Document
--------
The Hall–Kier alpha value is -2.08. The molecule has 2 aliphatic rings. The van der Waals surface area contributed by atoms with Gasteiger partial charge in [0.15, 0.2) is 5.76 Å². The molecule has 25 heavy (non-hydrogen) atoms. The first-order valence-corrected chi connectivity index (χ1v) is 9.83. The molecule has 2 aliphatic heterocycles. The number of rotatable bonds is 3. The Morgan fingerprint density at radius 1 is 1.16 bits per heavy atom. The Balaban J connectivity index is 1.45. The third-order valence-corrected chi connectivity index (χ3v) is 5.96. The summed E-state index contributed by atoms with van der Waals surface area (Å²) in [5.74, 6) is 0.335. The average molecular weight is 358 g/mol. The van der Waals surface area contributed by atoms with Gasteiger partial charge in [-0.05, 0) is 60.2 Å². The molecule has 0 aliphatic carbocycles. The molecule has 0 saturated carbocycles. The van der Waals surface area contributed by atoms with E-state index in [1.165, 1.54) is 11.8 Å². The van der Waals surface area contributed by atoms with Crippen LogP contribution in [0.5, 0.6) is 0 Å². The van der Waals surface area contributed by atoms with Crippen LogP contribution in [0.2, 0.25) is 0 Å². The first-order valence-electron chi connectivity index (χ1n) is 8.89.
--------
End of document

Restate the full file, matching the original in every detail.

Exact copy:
The Hall–Kier alpha value is -2.08. The molecule has 2 aliphatic rings. The van der Waals surface area contributed by atoms with Gasteiger partial charge in [0.15, 0.2) is 5.76 Å². The molecule has 25 heavy (non-hydrogen) atoms. The first-order valence-corrected chi connectivity index (χ1v) is 9.83. The molecule has 2 aliphatic heterocycles. The number of rotatable bonds is 3. The Morgan fingerprint density at radius 1 is 1.16 bits per heavy atom. The Balaban J connectivity index is 1.45. The third-order valence-corrected chi connectivity index (χ3v) is 5.96. The summed E-state index contributed by atoms with van der Waals surface area (Å²) in [5.74, 6) is 0.335. The average molecular weight is 358 g/mol. The van der Waals surface area contributed by atoms with Gasteiger partial charge in [-0.05, 0) is 60.2 Å². The molecule has 0 aliphatic carbocycles. The molecule has 0 saturated carbocycles. The van der Waals surface area contributed by atoms with E-state index in [1.165, 1.54) is 11.8 Å². The van der Waals surface area contributed by atoms with Crippen LogP contribution in [0.5, 0.6) is 0 Å². The van der Waals surface area contributed by atoms with Crippen LogP contribution in [0.2, 0.25) is 0 Å². The first-order valence-electron chi connectivity index (χ1n) is 8.89.